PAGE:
Iron Man: Believe is a breezy, confident relaunch for the Armored Avenger, and while it lacks the depth of some of Kieron Gillen’s best work, its casual inventiveness should charm and thrill a lot of readers.
In a lot of ways, Iron Man was kind of a B-lister even 10 years ago. Sure, he was on the Avengers regularly, but at that point, basically everyone was on the Avengers. Until the mid-2000s, the only major storyline he really had outside of the Avengers franchise was Demon in a Bottle, a melodramatic but largely excellent story that defined the character for years to come. The dual success of his movie – particularly Robert Downey Jr.’s incredibly charismatic performance as Tony – and Civil War, a story that put him at odds with Captain America and gave him a lot of intensely emotional material, has made him one of Marvel’s most marketable heroes.
His status as an A-list hero is fitting given the vast changes to the role technology places in our everyday lives, and Matt Fraction’s largely excellent run from 2008-2012 helped cement his status as a modern pop icon. British writer Kieron Gillen, fresh off of reinventing Loki and pushing the X-Men into war with the Avengers, was an interesting choice to relaunch the character for the Marvel Now initiative, and Iron Man: Believe is the first volume of Tony’s relaunched adventures. So, how does Gillen fare?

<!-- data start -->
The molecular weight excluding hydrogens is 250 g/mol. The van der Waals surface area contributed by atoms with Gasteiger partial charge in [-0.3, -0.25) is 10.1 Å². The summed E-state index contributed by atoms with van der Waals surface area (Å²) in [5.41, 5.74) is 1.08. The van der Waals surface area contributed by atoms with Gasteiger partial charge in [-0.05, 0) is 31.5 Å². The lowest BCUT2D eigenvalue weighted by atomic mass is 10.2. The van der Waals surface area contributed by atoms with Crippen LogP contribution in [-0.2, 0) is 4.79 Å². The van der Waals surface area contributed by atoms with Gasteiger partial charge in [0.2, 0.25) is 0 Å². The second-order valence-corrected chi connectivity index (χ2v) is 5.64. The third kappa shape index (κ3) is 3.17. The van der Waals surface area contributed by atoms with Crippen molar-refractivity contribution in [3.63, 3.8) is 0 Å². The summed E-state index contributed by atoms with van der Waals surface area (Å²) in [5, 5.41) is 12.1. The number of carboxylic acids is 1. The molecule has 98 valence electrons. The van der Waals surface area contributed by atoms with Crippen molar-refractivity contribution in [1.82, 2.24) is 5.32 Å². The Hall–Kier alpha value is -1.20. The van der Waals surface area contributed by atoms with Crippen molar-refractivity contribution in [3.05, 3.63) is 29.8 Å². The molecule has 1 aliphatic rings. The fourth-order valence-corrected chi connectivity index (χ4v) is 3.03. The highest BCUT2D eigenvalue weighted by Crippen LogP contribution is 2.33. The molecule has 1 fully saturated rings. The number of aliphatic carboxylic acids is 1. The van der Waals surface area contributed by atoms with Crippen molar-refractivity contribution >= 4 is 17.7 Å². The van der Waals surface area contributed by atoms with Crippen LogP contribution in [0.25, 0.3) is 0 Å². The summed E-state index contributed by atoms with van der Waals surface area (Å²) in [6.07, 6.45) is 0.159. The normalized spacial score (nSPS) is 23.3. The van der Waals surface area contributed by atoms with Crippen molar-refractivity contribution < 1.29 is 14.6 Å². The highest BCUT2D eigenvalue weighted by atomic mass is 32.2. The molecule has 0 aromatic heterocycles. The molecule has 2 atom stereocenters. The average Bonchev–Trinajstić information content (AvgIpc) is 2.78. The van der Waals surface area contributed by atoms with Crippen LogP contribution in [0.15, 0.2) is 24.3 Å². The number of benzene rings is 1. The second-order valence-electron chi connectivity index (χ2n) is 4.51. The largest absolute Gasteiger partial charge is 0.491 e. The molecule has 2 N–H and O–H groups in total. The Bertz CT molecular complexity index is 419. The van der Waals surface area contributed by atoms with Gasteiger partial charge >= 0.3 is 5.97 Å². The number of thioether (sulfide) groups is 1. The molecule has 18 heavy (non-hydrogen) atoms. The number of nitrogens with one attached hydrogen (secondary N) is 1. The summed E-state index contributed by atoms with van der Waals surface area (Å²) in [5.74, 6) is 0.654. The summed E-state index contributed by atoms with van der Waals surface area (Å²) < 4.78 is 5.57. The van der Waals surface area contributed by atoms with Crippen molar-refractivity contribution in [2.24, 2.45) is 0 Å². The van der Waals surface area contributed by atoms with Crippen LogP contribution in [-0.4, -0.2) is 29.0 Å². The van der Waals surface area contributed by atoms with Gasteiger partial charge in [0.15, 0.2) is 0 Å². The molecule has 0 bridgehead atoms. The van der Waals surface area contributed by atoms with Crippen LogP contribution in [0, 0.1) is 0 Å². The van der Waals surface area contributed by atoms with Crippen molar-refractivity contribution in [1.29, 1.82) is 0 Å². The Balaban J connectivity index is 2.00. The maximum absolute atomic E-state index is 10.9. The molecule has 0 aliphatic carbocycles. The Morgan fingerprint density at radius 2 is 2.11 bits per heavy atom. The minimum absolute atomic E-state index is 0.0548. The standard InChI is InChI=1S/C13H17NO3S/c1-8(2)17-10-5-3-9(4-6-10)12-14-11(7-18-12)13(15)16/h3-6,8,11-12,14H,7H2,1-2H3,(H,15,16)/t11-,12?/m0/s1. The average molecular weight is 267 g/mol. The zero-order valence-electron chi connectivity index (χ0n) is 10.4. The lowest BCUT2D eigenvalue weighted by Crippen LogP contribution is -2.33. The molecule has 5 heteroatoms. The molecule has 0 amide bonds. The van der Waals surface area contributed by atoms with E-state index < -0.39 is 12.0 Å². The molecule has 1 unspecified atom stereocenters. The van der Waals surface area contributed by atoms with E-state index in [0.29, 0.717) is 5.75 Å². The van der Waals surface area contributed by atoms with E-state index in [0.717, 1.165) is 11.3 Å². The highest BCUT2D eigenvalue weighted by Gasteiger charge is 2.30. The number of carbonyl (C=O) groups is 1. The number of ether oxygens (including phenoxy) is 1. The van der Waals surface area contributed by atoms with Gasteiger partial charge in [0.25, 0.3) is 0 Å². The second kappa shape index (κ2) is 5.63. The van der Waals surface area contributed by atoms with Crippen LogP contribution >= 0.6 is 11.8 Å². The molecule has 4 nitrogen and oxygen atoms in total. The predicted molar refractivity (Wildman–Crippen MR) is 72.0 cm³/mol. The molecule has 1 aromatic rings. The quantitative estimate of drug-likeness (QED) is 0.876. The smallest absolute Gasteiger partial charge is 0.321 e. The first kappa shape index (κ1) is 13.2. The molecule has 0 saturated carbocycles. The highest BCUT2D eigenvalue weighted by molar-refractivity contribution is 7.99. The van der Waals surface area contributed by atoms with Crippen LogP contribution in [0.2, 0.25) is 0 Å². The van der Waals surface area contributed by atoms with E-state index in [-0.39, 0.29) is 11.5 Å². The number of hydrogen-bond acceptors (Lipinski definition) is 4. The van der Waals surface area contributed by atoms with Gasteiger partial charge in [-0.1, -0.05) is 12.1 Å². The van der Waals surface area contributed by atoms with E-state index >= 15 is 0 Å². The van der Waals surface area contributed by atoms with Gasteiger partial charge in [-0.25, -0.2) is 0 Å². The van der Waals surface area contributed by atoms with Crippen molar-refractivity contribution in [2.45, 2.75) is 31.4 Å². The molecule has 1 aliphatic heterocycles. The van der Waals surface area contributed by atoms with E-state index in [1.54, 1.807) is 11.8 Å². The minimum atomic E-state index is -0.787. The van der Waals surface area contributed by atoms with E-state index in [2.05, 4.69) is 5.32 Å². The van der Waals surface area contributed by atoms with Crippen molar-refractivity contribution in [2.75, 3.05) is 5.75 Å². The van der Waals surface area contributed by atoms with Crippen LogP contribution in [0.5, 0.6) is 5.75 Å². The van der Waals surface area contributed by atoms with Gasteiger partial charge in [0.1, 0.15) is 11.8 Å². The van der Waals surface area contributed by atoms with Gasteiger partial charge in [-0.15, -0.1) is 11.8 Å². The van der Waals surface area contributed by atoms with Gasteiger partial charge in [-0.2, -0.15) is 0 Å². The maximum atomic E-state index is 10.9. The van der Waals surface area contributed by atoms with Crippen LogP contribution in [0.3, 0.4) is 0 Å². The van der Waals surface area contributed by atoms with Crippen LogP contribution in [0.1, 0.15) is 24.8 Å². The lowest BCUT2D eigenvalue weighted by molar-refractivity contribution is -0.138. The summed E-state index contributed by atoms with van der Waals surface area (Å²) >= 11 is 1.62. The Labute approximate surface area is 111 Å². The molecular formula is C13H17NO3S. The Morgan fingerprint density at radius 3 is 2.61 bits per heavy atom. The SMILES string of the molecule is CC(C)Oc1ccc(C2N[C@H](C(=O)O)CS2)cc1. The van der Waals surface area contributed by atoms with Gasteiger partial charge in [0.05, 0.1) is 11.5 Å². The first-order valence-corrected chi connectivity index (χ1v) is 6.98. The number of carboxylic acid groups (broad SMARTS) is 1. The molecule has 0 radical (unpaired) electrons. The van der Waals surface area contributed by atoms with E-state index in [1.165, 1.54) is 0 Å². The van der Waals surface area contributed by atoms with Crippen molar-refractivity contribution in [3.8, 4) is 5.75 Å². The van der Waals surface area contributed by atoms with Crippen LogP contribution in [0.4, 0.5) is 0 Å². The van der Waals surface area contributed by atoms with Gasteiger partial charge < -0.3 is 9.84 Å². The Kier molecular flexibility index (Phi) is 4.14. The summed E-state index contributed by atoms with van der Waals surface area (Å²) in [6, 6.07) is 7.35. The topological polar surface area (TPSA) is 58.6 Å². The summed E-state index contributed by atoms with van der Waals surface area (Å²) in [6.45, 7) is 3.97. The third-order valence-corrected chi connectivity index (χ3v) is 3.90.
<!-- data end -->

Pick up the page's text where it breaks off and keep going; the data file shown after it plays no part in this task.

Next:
Written by Gillen and penciled by Greg Land, Iron Man: Believe is probably one of the least dramatic re-launches of the Marvel Now initiative – but just because Tony is still fundamentally the same man dealing with essentially the same conflicts, don’t mistake this for business as usual. Kieron Gillen’s Iron Man is an unusually thoughtful adventure, and it continues the hero’s run of strong, character-focused stories that push Tony forward without trying to break the formula of who he is and why he works.